Blue Origin now has an explanation for the booster failure that cut short a New Shepard flight last September. Jeff Bezos’ company has determined that a “thermo-structural failure” in the engine nozzle of the NS-23 rocket was to blame. Nozzle operating temperatures soared higher than expected following design changes to the cooling system, creating fatigue that misaligned thrust and activated the crew capsule’s exhaust system.
Engineers are already taking “corrective actions” that include redesigning the combustion chamber and operating conditions. Blue Origin also tweaked the nozzle design to improve its structural integrity. The capsule was undamaged and will fly again, according to Blue Origin.
The company says it hopes to resume flights “soon”, but did not provide an exact date. He intends to restart operations by flying the research payload from the aborted mission again. The Federal Aviation Administration must accept the findings of the incident before Blue Origin can move forward.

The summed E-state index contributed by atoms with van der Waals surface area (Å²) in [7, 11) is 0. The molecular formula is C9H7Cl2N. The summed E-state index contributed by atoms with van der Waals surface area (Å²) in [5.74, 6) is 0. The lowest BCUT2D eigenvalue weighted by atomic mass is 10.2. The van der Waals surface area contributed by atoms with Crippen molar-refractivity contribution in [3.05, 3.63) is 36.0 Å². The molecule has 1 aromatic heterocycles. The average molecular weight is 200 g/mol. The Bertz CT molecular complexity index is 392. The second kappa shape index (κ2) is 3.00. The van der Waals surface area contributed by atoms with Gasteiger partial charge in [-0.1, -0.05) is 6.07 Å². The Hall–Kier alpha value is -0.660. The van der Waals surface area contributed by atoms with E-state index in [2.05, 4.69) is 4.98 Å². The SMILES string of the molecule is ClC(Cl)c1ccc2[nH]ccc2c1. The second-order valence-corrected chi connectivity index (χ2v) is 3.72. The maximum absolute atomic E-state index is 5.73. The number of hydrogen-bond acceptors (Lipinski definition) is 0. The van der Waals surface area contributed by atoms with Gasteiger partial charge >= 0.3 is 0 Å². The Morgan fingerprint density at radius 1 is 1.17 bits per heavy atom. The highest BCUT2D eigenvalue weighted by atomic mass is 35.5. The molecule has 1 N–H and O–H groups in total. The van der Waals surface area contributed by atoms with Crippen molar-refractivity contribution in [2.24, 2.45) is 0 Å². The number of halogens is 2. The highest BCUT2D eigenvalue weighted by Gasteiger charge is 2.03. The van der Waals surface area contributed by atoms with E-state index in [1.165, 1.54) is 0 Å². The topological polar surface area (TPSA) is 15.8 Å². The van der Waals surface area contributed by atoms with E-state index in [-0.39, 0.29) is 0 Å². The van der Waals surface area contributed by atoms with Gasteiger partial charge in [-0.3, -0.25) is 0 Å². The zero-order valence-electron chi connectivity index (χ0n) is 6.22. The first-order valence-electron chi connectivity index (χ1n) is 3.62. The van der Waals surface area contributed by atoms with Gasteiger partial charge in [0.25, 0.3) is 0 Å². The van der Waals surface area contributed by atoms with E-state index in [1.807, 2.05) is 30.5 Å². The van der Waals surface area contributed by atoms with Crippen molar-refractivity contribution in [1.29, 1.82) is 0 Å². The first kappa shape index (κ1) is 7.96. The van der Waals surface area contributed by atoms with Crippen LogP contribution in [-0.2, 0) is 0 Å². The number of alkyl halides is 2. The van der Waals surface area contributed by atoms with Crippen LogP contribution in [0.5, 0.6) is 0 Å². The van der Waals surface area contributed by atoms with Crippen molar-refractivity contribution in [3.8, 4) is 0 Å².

There is a lot of pressure on Blue Origin to fix the issues. The company recently won a contract with NASA to carry out a scientific mission to Mars using its yet to be launched New Glenn rocket, and lobbied for a lunar lander deal. The sooner Blue Origin can prove its rocket is trustworthy, the sooner it can secure customers that include governments and space tourists.
The rivals face their own problems. Relativity Space’s first 3D printed rocket failed to reach orbit earlier this month. SpaceX, meanwhile, hasn’t been able to shoot yet all Starship engines at the same time. This does not include past issues like The setbacks of Rocket Lab. Private spaceflight remains difficult, and Blue Origin is just the latest to illustrate this fact.